Patriotism is now my decided journey of life. For China, our dear great and old country, I am very willing, if it is necessary, even to sacrifice my insignificant self and give it in exchange for the sacred habitation of our dear ancestors and the happy land of our beloved successors. For the salvation of China I am even willing to damn my soul, if necessary.
By the way, let me call your attention to the spirit of sacrifice in Moses, Paul, and David, or Samuel. Each of these men wished to sacrifice his soul in order to save his people, if it had been necessary. In the career of my own choice, I have been long desiring and yearning for the same spirit and its realization thereof. Tell me wherein I am wrong.
In short, my position forcibly expressed, amounts to thisRather China without Christianity than Christianity without China. If Christianity cannot get along with the existence of China, or without disturbing or curbing her national life, we, at least most of us Christians, will have none of it. Upon this we are determined. Yes, if you please, you can call this to be a worldly idea of a worldly man. Indeed, in that sense, we do care for China and the world only; we do not want Christianity at all.
Personally, I believe, and really, that I myself can know and decide better than any human being can do for me as to what and how I shall live my life. I think I can do much better, perhaps a hundred times better, if you will, than if I chose to be a preacher, in accordance with the persuasion of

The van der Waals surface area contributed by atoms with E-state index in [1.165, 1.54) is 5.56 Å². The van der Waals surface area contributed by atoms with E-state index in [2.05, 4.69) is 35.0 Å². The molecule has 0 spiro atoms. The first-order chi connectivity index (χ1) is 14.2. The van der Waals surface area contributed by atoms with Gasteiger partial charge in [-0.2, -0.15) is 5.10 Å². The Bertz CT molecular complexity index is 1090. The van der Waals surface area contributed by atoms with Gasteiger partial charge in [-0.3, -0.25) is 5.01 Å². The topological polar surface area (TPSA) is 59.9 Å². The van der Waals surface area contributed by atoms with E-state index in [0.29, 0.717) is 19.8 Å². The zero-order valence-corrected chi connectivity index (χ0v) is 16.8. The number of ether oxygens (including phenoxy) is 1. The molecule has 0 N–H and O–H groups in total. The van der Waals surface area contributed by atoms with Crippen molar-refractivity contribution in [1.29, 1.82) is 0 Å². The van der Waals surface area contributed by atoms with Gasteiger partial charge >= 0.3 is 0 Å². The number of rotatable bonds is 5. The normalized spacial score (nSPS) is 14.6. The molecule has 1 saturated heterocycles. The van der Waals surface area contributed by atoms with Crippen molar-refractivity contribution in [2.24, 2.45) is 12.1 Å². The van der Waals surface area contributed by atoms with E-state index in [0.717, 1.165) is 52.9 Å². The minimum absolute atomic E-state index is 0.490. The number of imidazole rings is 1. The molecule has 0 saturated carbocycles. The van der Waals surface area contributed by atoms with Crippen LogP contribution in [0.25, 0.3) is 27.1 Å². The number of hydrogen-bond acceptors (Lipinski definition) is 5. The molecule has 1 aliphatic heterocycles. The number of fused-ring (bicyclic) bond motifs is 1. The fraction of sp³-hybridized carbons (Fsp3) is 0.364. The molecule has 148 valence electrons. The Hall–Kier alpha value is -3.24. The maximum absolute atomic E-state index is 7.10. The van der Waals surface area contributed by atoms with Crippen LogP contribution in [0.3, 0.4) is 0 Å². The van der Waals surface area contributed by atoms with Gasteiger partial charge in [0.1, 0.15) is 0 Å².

I refer to the religious interest alone; other things being put aside, in order to gratify your missionary appetite.
Preaching is all right. To love God and serve Him is all right. The trouble is that most of you people, as it seems to me, think that one is right only when he is a preacher, doing and knowing little or nothing else. I assert that such is the substance of your thought and conduct. That is a mistake.
The real trouble is that most of you, I do not say all of you, say that the Chinese ought to love our country (you never say, to serve it), but when we begin to try to realize our patriotic consciousness and express it in our speeches and actions, at once you want to stop and turn us back absolutely to indifference. You wish us as Christian citizens "to do nothing" and "to be nothing," so to speak. I think this alone is a sufficient reason for the enemies of Christianity to attack the missionaries and Christians at large and regard them as unpatriotic and traitors to China.
Perhaps the missionary situation is too peculiar and too deep for me. It may be more good than bad. But it is certainly bad to the patriotic cause. I have long found out that most of us enlightened Chinese Christians know that fact. The enlightened missionaries know it, too. And all missionaries ought to be enlightened, anyway.